“Everyone wants to feel good about using more renewable energy, but if you’re low-income, you just don’t have the option of saying ‘I’m going to invest in solar because it will pay off in 20 years,’” says Brandy Toft, Environmental Deputy Director for the Leech Lake Band of Ojibwe in northwestern Minnesota. “When you’re struggling, your only focus is on how you’re going to make it through this one year.”
That’s why the band is joining forces with the state of Minnesota, the McKnight Foundation, and other funders to plant the first-ever community solar garden to benefit a tribal community: a $500,000, 200kw array of solar panels with the capacity to power up to 100 homes on the Leech Lake reservation. Built by Renewable Energy Alliance, the Leech Lake array is Minnesota’s first low-income community solar installation, and the latest in a long list of more than 500 solar solutions that the Backus, MN nonprofit advocacy group has installed at no cost for low-income families in the region. Once it’s fully operational, RREAL will donate the solar garden back to the tribe to help offset the costs of the community’s own Energy Assistance program.
“Solar energy should be more accessible to more people.”
—JASON EDENS, EXECUTIVE DIRECTOR, RENEWABLE ENERGY ALLIANCE
“Solar energy should be more accessible to more people,” says Jason Edens, executive director of RREAL, which sees solar energy as part of the solution for the nearly 33 million Americans who live in “energy poverty,” a term to describe low-income families facing fuel bills that burn up to a fifth of their annual household income. While Energy Assistance can help qualified families fill the gap on missed utility payments, investing in more renewable energy options could help low-income families lower their fuel cost while providing better returns on public dollars. In fact, with just 40kW of solar panels operating on the Leech Lake reservation in November 2016—just one-fifth of the finished plan—Toft says the tribe generated $100 toward the community’s own Energy Assistance programs.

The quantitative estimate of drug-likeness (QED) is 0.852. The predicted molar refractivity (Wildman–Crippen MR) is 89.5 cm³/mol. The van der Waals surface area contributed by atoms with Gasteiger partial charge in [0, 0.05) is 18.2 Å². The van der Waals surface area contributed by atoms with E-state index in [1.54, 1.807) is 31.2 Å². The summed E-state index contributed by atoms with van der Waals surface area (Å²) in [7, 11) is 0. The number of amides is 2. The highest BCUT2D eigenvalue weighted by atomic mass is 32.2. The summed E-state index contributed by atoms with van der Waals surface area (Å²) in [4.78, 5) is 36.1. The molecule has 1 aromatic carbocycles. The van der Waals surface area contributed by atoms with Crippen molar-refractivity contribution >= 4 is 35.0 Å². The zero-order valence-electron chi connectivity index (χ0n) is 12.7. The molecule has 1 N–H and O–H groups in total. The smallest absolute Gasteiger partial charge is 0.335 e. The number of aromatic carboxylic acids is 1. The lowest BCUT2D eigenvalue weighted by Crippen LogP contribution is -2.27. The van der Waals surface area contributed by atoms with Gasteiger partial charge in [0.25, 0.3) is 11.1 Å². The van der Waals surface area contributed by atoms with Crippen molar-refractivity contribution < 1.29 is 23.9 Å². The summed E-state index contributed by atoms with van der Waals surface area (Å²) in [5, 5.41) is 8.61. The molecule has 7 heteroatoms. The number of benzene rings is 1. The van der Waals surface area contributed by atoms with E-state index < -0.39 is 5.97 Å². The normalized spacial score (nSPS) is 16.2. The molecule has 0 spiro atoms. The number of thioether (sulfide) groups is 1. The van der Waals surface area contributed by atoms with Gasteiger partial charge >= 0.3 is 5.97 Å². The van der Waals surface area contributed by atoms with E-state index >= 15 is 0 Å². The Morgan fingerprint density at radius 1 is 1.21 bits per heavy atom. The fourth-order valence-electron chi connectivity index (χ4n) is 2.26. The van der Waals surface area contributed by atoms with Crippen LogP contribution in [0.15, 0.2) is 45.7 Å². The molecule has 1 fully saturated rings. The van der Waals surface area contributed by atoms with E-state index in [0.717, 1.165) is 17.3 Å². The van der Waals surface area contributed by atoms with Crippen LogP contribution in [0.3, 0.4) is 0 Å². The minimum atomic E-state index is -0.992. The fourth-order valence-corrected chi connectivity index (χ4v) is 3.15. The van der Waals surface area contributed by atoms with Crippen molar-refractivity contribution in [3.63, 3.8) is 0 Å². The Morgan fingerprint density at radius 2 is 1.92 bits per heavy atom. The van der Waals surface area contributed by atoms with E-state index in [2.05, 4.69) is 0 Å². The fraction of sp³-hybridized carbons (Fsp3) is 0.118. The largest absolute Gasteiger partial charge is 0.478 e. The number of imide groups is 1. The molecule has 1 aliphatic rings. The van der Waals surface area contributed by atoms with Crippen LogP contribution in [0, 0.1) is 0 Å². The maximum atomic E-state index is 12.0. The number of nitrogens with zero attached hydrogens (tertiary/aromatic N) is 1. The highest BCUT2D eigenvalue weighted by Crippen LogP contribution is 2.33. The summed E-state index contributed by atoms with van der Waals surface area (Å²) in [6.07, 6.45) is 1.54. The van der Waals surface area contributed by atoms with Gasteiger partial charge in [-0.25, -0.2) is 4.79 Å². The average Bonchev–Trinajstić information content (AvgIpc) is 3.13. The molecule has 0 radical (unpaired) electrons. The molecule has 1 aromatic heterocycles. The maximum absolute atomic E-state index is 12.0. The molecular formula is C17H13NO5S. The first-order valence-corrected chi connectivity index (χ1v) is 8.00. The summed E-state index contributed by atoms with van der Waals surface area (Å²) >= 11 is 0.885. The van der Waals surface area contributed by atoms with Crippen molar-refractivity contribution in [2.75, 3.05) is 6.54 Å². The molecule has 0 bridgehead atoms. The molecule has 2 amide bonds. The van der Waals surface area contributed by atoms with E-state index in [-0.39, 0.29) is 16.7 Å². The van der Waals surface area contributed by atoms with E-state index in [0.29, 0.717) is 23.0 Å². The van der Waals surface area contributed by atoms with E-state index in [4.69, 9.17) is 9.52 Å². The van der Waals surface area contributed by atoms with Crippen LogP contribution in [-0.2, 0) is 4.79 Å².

If Leech Lake’s solar garden succeeds, RREAL’s solar solution could be a model for other communities struggling with energy insecurity. Renewable energy in northern Minnesota may also help buffer low-income families against market volatility from other fuels, such as the propane shortage that hit Minnesota’s rural households especially hard during the winter of 2014. “Low-income families are the most vulnerable when the market’s under pressure,” says Edens. “We can’t predict when the next crisis is going to be, but we can say that clean energy is a hedge against uncertainty.”